Rise and shine – because there are some brilliant brunches out there.
Here Richard Mellor – author of Foodie Breaks: England, Scotland, Northern Ireland and Wales – reveals his pick of Britain’s brunch spots, from gourmet fried potatoes in Brighton to Bombay-style bacon butties in London, and from loaded breakfast burritos in Wales to fabulously fluffy pancakes in Aberdeen.
Brunch in Brighton’s Lanes, pictured, is a lovely experience, especially if you can snaffle a window seat and watch the world troop by, says Richard Mellor
Nelson Coffee in Eastbourne serves seasonal brunch options including veggie fritter stacks, three-cheese toasties or buckwheat banoffee pancakes
Brunch in Brighton’s Lanes is a lovely experience, especially if you can snaffle a window seat and watch the world troop by.
So step forward Lost In The Lanes, where an all-day breakfast menu, ranging from gourmet fried potatoes with mozzarella and cashew pesto to French toast with lemon curd, is served alongside smoothies and cappuccinos. Go early to beat the inevitable queue (lostinthelanes.com).
Opposite the station in Eastbourne, Nelson Coffee sources artisan-everything: java coffee, loose-leaf tea, Toulouse sausages, halloumi and so on. Its seasonal brunch options include veggie fritter stacks, three-cheese toasties or buckwheat banoffee pancakes (nelsoncoffee.co.uk).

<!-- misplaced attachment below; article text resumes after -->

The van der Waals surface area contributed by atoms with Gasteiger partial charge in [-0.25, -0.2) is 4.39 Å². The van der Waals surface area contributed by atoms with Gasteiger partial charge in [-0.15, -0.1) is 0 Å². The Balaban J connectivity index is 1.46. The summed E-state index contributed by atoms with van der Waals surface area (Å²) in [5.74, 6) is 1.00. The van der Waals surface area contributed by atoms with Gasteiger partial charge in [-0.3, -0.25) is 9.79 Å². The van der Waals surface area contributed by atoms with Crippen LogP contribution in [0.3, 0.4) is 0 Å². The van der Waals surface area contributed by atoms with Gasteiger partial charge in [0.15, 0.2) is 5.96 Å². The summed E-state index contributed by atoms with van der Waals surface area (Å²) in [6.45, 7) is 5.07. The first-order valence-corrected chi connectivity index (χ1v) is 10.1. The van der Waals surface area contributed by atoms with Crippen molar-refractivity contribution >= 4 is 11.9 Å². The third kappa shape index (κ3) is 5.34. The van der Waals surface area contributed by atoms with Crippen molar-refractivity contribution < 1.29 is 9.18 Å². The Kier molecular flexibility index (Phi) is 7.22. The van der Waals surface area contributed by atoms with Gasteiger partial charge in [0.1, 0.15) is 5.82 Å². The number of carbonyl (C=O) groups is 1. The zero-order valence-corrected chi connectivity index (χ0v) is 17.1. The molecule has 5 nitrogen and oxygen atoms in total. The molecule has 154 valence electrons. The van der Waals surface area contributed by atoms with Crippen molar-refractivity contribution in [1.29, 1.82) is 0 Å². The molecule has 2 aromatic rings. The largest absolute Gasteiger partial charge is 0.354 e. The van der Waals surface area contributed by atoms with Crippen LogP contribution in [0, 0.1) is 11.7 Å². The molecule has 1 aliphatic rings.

Bombay-style cafe chain Dishoom uses a typically big, typically beautiful space for its sausage naans and spicy, fragrant sweet chais
Reasons to ride the Victoria Line to Walthamstow, its most north-eastern stop, include a museum devoted to the 19th Century all-round creative William Morris, Europe’s longest street market and Buhler & Co, which proves that Antipodeans really do brunch best. Its all-vegetarian options mean everything is healthy, it’s just that some things, such as quinoa cakes, smoked aubergine houmous or sweet potato and smoked tofu hash, are healthier than others, such as brioche French toast, maple and thyme-poached peach and elderflower cream (buhlerandco.com).
In King’s Cross’s rebooted Granary Square area, Bombay-style cafe chain Dishoom uses a typically big, typically beautiful space for its sausage naans and spicy, fragrant sweet chais (dishoom.com).
Clapham, replete with affluent young families and its strollable common, makes an obvious brunch hotspot. Always busy is Brew – you can’t reserve a table, so get there early – thanks to its diverse all-day menu. Sweetcorn fritters and pan-fried halloumi pide (a Turkish flat bread) represent the savoury end, with toasted banana bread rather naughtier, and treacle-cured bacon sandwiches somewhere in between.
More standard granolas, pancakes and egg dishes are also present and correct, while breakfast martinis and Maltesers milkshakes make for decadent beverages. Brew also has a branch in…